Types of drug interaction

When two or more different drugs are taken together, an effect other than that achieved with each single drug may result. This is also true of drug side-effects. For example, taking two drugs that each cause peripheral neuropathy increases the likelihood of the occurrence of neuropathy.

It is not only prescribed medicines that can interact. The presence of food in the stomach can increase or decrease the absorption of drugs. There may also be interactions between prescribed medicines and recreational drugs or complementary therapies, although these are often poorly researched.

Drug interactions are usually divided into four groups: antagonism, synergism, potentiation, and interaction with metabolism.

Antagonism means that one drug reduces or blocks the effect of another. There are various ways in which this can happen. For instance, drugs can interfere with each other's absorption in the gut, circulation in the blood, or uptake by cells.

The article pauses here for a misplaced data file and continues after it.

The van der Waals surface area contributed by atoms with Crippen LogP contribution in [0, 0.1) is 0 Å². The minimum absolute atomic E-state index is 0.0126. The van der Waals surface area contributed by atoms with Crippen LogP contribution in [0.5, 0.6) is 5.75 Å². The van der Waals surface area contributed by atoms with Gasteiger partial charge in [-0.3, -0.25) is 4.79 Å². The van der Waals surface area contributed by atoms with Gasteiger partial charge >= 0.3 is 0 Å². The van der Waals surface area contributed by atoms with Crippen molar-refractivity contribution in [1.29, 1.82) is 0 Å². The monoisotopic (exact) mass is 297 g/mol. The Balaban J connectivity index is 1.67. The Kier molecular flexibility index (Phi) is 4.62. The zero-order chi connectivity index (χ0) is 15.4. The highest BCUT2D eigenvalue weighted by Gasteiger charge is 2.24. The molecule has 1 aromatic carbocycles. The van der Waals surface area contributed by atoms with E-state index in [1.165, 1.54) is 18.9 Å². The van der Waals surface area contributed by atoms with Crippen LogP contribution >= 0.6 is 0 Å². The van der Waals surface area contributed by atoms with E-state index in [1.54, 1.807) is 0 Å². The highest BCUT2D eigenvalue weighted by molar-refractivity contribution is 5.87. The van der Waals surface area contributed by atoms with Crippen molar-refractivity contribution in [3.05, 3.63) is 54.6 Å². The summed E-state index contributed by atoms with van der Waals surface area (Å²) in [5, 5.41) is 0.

Synergism means that two or more drugs work together against one target, producing an effect that is greater than the individual effect of the two drugs together (like combining two plus two and getting five). Synergistic interactions can be beneficial and treatments may be deliberately chosen for this effect. 

Potentiation means that drug A boosts the effects of drug B, often by increasing the levels of drug B in the blood. Like synergism, this may be useful in cases in which the beneficial effects of drug B are enhanced. However, the toxicities of drug B may also be potentiated, leading to an increased level of side-effects.

Community Consensus Statement on Access to HIV Treatment and its Use for Prevention

Together, we can make it happen

We can end HIV soon if people have equal access to HIV drugs as treatment and as PrEP, and have free choice over whether to take them.

Launched today, the Community Consensus Statement is a basic set of principles aimed at making sure that happens.

The Community Consensus Statement is a joint initiative of AVAC, EATG, MSMGF, GNP+, HIV i-Base, the International HIV/AIDS Alliance, ITPC and NAM/aidsmap
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This content was checked for accuracy at the time it was written. It may have been superseded by more recent developments. NAM recommends checking whether this is the most current information when making decisions that may affect your health.

NAM’s information is intended to support, rather than replace, consultation with a healthcare professional. Talk to your doctor or another member of your healthcare team for advice tailored to your situation.